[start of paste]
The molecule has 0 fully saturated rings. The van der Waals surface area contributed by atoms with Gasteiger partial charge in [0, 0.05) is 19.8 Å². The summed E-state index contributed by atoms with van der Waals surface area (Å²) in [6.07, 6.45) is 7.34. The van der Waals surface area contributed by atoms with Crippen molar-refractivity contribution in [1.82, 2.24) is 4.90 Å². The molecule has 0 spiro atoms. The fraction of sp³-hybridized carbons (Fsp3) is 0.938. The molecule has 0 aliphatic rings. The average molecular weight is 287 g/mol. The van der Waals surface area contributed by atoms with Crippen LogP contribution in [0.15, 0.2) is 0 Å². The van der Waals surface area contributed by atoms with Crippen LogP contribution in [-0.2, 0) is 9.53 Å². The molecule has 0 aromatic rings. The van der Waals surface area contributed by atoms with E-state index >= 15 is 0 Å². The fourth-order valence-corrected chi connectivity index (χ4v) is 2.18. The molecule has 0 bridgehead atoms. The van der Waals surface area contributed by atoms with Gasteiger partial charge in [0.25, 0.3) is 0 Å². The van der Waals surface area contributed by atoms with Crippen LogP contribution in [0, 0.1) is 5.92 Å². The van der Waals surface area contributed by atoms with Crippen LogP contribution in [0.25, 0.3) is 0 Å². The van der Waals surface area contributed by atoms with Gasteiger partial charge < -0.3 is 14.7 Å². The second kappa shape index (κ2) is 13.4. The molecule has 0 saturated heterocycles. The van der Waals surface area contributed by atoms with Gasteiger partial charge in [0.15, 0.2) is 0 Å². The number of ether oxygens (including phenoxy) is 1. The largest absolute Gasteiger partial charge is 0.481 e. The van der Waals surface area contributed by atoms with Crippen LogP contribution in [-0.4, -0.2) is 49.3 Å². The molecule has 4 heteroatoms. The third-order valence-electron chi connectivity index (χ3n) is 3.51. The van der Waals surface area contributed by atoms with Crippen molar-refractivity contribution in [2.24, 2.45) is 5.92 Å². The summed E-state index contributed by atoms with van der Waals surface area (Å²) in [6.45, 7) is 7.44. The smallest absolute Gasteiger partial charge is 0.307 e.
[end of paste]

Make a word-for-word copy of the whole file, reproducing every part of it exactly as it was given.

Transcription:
The molecule has 0 fully saturated rings. The van der Waals surface area contributed by atoms with Gasteiger partial charge in [0, 0.05) is 19.8 Å². The summed E-state index contributed by atoms with van der Waals surface area (Å²) in [6.07, 6.45) is 7.34. The van der Waals surface area contributed by atoms with Crippen molar-refractivity contribution in [1.82, 2.24) is 4.90 Å². The molecule has 0 spiro atoms. The fraction of sp³-hybridized carbons (Fsp3) is 0.938. The molecule has 0 aliphatic rings. The average molecular weight is 287 g/mol. The van der Waals surface area contributed by atoms with Crippen LogP contribution in [0.15, 0.2) is 0 Å². The van der Waals surface area contributed by atoms with Crippen LogP contribution in [-0.2, 0) is 9.53 Å². The molecule has 0 aromatic rings. The van der Waals surface area contributed by atoms with E-state index >= 15 is 0 Å². The fourth-order valence-corrected chi connectivity index (χ4v) is 2.18. The molecule has 0 bridgehead atoms. The van der Waals surface area contributed by atoms with Gasteiger partial charge in [0.25, 0.3) is 0 Å². The van der Waals surface area contributed by atoms with Crippen LogP contribution in [0, 0.1) is 5.92 Å². The van der Waals surface area contributed by atoms with Crippen LogP contribution in [0.25, 0.3) is 0 Å². The van der Waals surface area contributed by atoms with Gasteiger partial charge < -0.3 is 14.7 Å². The second kappa shape index (κ2) is 13.4. The molecule has 0 saturated heterocycles. The van der Waals surface area contributed by atoms with Gasteiger partial charge in [0.15, 0.2) is 0 Å². The number of ether oxygens (including phenoxy) is 1. The largest absolute Gasteiger partial charge is 0.481 e. The van der Waals surface area contributed by atoms with Crippen LogP contribution in [-0.4, -0.2) is 49.3 Å². The molecule has 4 heteroatoms. The third-order valence-electron chi connectivity index (χ3n) is 3.51. The van der Waals surface area contributed by atoms with Crippen molar-refractivity contribution in [2.24, 2.45) is 5.92 Å². The summed E-state index contributed by atoms with van der Waals surface area (Å²) in [6.45, 7) is 7.44. The smallest absolute Gasteiger partial charge is 0.307 e.